Now some fresh pickings from the Political Grapevine:

Times Talk

The New York Times said Friday it is not pursuing attempts to unseal the adoption records of Supreme Court nominee John Roberts' two children. Executive editor Bill Keller — himself an adoptive parent — told the Times' public editor that "he would not stand for any gratuitous reporting about the Roberts's children."

This after a Times spokesman said yesterday "our reporters made initial inquiries about the adoptions, as they did about many other aspects of his background... We have not pursued the issue after the initial inquiries, which detected nothing irregular about the adoptions."

Bush, Blair Bloodier?

Anti-war British lawmaker George Galloway says Tony Blair and George Bush have "more blood on their hands" than the terrorists who carried out last month's London Bombings. Appearing on BBC radio, Galloway also defended his labeling of Iraqi insurgents as "martyrs."

Meanwhile, in case you didn't get enough Galloway when he testified before the Senate on his role in the U.N. Oil-for-Food scandal, he's now signed a book deal to recount the experience in print. He plans to call the book "Mr. Galloway Goes to Washington: The Brit Who Set Congress Straight about Iraq."

Stem Cells and Nazis

The Anti Defamation League is asking Focus on the Family founder James Dobson to apologize for "trivializing the holocaust," after the conservative Dobson compared embryonic stem cell research to Nazi medical experiments. Dobson told a radio audience this week that when researchers remove ethics and morality from science, "you get what happened in Nazi Germany."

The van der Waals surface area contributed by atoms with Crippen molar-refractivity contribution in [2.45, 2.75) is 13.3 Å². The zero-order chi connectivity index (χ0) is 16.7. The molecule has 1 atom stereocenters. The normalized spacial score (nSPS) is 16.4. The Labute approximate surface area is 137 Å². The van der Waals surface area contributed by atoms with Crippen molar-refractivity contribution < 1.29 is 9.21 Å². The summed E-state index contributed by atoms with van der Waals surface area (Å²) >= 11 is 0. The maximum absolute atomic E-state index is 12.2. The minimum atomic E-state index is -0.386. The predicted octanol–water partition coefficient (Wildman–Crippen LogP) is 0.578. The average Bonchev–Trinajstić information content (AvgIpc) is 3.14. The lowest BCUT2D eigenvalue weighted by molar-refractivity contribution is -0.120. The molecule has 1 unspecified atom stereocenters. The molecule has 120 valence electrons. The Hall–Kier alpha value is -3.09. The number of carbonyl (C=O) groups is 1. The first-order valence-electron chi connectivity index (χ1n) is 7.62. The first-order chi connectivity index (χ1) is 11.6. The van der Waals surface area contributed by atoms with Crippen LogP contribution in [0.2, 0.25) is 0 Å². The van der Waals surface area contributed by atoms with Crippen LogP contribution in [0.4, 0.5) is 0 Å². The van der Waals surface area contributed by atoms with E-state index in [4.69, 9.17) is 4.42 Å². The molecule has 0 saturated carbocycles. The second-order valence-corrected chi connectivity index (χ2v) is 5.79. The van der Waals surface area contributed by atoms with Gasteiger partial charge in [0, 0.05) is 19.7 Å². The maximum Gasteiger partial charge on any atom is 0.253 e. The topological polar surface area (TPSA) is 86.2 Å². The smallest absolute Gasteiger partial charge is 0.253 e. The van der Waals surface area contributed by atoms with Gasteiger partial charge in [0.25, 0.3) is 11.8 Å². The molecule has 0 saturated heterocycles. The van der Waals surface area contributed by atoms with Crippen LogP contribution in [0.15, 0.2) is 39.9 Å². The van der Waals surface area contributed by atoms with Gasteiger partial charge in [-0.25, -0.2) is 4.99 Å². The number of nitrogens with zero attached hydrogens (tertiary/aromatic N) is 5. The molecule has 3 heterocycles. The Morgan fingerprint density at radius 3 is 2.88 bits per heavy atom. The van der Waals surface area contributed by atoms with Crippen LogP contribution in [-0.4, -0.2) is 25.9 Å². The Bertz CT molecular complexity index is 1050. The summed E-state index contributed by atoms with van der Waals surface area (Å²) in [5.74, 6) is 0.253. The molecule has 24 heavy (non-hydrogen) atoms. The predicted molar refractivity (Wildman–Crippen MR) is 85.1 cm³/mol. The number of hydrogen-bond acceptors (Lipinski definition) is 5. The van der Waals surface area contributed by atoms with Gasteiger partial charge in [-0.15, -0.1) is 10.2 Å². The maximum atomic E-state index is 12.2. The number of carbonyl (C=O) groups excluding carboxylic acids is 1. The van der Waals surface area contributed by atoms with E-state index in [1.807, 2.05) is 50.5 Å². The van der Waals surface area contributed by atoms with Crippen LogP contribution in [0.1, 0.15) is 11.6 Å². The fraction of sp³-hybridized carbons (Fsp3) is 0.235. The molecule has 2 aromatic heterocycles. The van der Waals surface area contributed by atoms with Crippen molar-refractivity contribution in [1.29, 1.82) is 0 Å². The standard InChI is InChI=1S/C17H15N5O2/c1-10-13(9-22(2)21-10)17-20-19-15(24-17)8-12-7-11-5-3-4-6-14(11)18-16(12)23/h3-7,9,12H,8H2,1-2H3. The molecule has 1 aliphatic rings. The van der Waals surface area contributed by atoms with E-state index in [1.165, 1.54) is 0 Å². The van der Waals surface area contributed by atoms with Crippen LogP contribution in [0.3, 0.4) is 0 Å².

The ADL says, "There is no legitimate comparison between stem-cell research... and the perversion of science and morality represented by the actions of Nazi doctors." But in a radio address today, Dobson refused to back down... saying that embryonic stem cell research "has a Nazi-esque aura."

Battle of the Sexes

A male nurse in Bangor, Maine, is suing his former hospital for sexual harassment — saying he was tired of the female staff complaining about men. Daniel Lufkin also says he was subjected to physical humiliation, denied opportunities for advancement, and told to shut up by female co-workers when he tried to offer an opinion — all because he's a man. An attorney for the hospital denies that anyone treated him unfairly, but Lufkin says constant complaints that "men are jerks" and "men are idiots" were more than he could take... Hey, there are a lot of men who could sue over that.

— FOX News' Michael Levine contributed to this report